While car accidents happen every day, you can only hope that you are not in one of those accidents. If you are, you should know who is at fault.
In some cases, it’s difficult to determine who is at fault, such as in a rear-end wreck or when one driver causes another driver to hit you. Since insurance companies will do anything to get out of paying a claim so they can put more money into their own pockets, you should at least have a good idea of who is at fault. A car accident lawyer can help you determine who is at fault and help you recover the compensation you deserve.
Running Traffic Control Signals
Red lights, yield signs, stop signs—drivers running any traffic control signals endanger others. If these accidents do not cause severe or catastrophic injuries, they cause fatalities. Running a traffic control sign often causes T-bone accidents, though this action could cause sideswipes and other accidents, depending on the circumstances.
T-bone accidents are often severe or deadly because that part of the vehicle does not have as much protection—at least in older vehicles. Some newer vehicles have enforced steel beams and airbags to help protect the vehicle occupants.
The driver that runs a traffic control signal is usually the at-fault driver. However, if a driver is waiting at a traffic control signal and another driver rear-ends the driver at the light, pushing him or her into another driver in the intersection, the fault typically lies with the second driver.
Many people assume that when one person runs into another from behind, the trailing driver caused the crash. However, that is not necessarily the case. Either party or a third driver could be at fault.
In some cases, the leading driver could be at fault. For example, if the leading driver brake checks the trailing driver, the leading driver is usually at fault. Or, if a third driver hits the trailing driver who then hits you, the third driver must pay for your injuries and other damages and those of the driver behind you.
If you are the trailing driver and the front driver caused the crash, whether by brake checking or because of car trouble that caused a stall, a car accident investigation should find that you were not at fault.
Rear-end wrecks can happen anywhere, including in parking lots, at traffic control signals, and even while traveling down a highway.
Parking Lot Crashes
Parking lot accidents rarely cause fatalities because of the lower speed. However, if someone speeds through a parking lot, either to avoid the police or beat a red light, they could kill someone. Additionally, if a vehicle hits a bicyclist, motorcyclist, or pedestrian, even at a slow speed, the accident could result in catastrophic injuries or fatalities.
Some common parking lot accident scenarios include:
- Someone hits a driver backing out of a parking spot. Usually, the driver backing out is at fault since the driver moving forward has the right of way.
- A driver pulls through one space into another instead of backing into or out of a space. The driver in the parking spaces is usually at fault. If the driver is pulling through an empty space in front of them to leave, technically, the driver is going the wrong way. If a driver pulls into a space and then pulls through to the space in front and another driver pulls in because the driver pulling in didn’t see the driver pulling through, the driver pulling through is usually at fault since they are going the wrong way.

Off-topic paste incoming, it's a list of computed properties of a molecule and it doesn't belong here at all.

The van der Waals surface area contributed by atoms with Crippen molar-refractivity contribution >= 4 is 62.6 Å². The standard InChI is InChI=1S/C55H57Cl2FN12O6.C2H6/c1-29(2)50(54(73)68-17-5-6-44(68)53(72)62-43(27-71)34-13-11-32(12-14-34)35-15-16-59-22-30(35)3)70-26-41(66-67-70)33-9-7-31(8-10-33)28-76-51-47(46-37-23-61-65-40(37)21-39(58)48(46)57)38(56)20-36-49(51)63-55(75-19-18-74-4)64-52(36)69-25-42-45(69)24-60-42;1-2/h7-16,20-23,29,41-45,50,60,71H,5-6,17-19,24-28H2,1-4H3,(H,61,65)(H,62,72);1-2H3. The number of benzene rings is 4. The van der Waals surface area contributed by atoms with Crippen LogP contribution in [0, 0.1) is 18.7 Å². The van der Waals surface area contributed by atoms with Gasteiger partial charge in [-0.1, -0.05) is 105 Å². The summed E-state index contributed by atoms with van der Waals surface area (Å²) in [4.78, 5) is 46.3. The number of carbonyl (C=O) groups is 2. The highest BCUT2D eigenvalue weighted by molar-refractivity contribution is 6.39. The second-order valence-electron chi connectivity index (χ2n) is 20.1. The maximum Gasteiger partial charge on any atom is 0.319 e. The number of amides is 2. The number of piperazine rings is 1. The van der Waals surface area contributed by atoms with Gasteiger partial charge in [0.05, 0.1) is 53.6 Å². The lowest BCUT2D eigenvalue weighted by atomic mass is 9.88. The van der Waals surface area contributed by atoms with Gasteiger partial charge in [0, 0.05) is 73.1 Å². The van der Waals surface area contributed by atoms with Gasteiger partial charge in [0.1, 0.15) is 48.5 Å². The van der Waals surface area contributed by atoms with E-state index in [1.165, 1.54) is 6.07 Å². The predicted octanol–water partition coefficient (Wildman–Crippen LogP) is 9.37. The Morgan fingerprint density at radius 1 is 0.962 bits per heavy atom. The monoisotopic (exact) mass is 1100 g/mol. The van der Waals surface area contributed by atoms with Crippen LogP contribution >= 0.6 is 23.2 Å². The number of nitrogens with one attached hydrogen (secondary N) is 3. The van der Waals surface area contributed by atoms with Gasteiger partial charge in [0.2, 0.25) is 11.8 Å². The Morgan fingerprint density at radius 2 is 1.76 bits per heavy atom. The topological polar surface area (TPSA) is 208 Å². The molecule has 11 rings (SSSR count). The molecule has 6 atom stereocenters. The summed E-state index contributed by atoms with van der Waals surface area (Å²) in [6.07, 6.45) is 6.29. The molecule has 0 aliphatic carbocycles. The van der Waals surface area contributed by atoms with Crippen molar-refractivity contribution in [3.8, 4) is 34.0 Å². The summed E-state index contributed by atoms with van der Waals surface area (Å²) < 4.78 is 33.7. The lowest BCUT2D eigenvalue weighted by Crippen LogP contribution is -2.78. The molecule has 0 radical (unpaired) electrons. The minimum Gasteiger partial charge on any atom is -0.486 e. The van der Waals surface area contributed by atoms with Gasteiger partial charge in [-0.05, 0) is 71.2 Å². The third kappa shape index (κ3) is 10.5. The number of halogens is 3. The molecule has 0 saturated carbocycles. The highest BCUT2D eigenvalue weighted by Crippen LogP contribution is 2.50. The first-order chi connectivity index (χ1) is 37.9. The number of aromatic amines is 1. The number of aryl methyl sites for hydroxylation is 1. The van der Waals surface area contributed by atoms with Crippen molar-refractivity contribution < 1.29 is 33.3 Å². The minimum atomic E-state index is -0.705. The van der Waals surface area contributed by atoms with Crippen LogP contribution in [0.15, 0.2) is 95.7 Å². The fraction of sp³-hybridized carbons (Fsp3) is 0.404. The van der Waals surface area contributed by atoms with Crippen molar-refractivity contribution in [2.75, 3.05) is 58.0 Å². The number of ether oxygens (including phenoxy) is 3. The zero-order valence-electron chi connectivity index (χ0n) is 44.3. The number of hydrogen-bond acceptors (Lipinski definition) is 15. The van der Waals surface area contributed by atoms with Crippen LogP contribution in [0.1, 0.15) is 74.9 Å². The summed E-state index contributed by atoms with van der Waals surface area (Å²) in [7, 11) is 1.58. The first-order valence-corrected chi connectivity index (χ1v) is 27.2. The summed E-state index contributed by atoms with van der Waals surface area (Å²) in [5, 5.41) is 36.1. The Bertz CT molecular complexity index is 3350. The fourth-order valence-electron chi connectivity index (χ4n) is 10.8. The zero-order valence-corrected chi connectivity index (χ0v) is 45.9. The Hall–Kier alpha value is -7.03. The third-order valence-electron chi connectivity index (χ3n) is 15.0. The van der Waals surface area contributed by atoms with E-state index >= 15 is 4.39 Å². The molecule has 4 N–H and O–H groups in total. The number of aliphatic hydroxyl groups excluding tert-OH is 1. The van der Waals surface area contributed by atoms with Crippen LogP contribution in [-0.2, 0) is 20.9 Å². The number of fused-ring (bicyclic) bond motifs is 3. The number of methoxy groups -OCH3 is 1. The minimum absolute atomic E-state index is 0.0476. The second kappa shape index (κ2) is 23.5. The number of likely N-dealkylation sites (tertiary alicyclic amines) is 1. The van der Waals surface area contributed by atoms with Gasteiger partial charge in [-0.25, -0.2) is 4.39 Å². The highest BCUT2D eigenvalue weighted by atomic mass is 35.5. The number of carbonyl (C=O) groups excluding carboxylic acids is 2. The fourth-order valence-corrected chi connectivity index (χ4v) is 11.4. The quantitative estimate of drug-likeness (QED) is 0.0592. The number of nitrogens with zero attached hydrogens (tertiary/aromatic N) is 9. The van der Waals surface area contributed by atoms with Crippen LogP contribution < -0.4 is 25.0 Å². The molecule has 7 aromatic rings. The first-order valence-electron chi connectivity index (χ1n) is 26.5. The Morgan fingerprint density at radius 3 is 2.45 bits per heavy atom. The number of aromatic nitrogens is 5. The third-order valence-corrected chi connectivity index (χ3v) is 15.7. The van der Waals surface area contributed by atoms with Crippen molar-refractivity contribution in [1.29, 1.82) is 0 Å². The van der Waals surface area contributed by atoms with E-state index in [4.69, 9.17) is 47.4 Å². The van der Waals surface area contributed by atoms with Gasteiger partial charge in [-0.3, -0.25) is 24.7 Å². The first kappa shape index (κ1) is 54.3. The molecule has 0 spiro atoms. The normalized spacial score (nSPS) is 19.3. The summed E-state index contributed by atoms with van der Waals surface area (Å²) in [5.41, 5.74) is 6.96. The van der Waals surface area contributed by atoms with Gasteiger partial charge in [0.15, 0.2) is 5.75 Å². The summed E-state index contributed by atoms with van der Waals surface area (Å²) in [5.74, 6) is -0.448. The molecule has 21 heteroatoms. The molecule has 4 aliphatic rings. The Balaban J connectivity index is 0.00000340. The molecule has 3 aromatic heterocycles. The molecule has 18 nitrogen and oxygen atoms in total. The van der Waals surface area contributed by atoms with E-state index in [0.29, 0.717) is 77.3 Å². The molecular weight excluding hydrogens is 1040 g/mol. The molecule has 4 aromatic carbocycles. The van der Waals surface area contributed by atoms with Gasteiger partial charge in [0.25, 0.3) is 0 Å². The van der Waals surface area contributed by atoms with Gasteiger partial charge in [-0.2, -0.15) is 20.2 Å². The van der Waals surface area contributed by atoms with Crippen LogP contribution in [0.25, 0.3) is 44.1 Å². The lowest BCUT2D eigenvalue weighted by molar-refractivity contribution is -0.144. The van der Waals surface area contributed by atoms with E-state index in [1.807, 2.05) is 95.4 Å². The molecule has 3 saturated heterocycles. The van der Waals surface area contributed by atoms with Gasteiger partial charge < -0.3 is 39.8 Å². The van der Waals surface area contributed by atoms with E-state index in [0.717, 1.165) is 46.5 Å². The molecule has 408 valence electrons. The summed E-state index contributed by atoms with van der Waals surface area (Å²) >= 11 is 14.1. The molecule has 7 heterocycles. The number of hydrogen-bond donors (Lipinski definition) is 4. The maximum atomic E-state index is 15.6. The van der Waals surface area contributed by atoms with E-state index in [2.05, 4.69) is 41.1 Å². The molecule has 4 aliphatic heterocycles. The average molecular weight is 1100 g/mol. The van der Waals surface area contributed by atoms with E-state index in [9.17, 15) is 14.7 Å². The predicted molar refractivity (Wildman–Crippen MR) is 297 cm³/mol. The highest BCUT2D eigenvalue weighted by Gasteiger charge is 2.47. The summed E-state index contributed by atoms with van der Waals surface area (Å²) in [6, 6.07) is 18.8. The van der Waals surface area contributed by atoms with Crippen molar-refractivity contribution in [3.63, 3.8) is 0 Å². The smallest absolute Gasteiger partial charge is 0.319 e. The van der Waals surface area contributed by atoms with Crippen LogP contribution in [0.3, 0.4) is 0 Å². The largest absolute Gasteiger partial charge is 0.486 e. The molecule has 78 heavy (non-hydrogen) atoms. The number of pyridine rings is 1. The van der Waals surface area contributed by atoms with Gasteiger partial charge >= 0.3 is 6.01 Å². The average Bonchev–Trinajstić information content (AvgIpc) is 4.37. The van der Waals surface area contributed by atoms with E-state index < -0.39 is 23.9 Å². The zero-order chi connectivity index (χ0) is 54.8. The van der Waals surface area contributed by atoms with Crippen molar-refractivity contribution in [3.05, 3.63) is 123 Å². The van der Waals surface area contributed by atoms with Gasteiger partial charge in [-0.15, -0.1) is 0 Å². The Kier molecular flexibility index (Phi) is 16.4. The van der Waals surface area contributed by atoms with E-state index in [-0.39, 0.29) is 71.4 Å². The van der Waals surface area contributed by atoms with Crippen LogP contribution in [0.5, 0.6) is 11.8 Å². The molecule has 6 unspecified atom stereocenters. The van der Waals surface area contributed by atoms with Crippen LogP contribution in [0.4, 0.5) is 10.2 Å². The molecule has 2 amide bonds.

- When two drivers wreck trying to beat each other into a space, the person who did not have the right-of-way is at fault.
- Wrecks at the end of an aisle. This is akin to T-boning someone because the driver did not stop at a traffic control signal. The driver in the aisle must treat the intersection as an intersection with no signals. Since the driver in the aisle is the one pulling into the main throughway, the person in the aisle who did not stop is usually at fault.
It’s hard to determine fault in parking lot accidents, so seek legal advice right after a car accident. If injuries prevent you from contacting a car accident lawyer, your spouse or another close relative can contact the attorney for you.
Even though the rules of the road state that one driver is at fault, that is not always the case. For example, in a rear-end crash, if the leading driver is distracted by a text, happens to look up, and slams the brakes on because he thought he saw something out of the corner of his eye, causing the trailing driver to rear-end him, the first driver is more likely at fault.
You just never know in certain circumstances who is at fault. Thus, never admit fault, even if you believe you are at fault for an accident. Contact a car accident lawyer as soon as possible and let the attorney’s investigative team determine who is at fault.
Other circumstances can put another driver at fault, even if the accident looks like your fault—for example, if the other driver was under the influence or driving while drowsy or distracted. The other driver’s vehicle might malfunction, causing an accident.
Let accident investigators determine fault, especially if your injuries are severe or catastrophic or if the accident caused the death of one of the drivers.
If you suffered injuries or lost a loved one in a car accident, contact a vehicle accident attorney as soon as possible for a free case evaluation.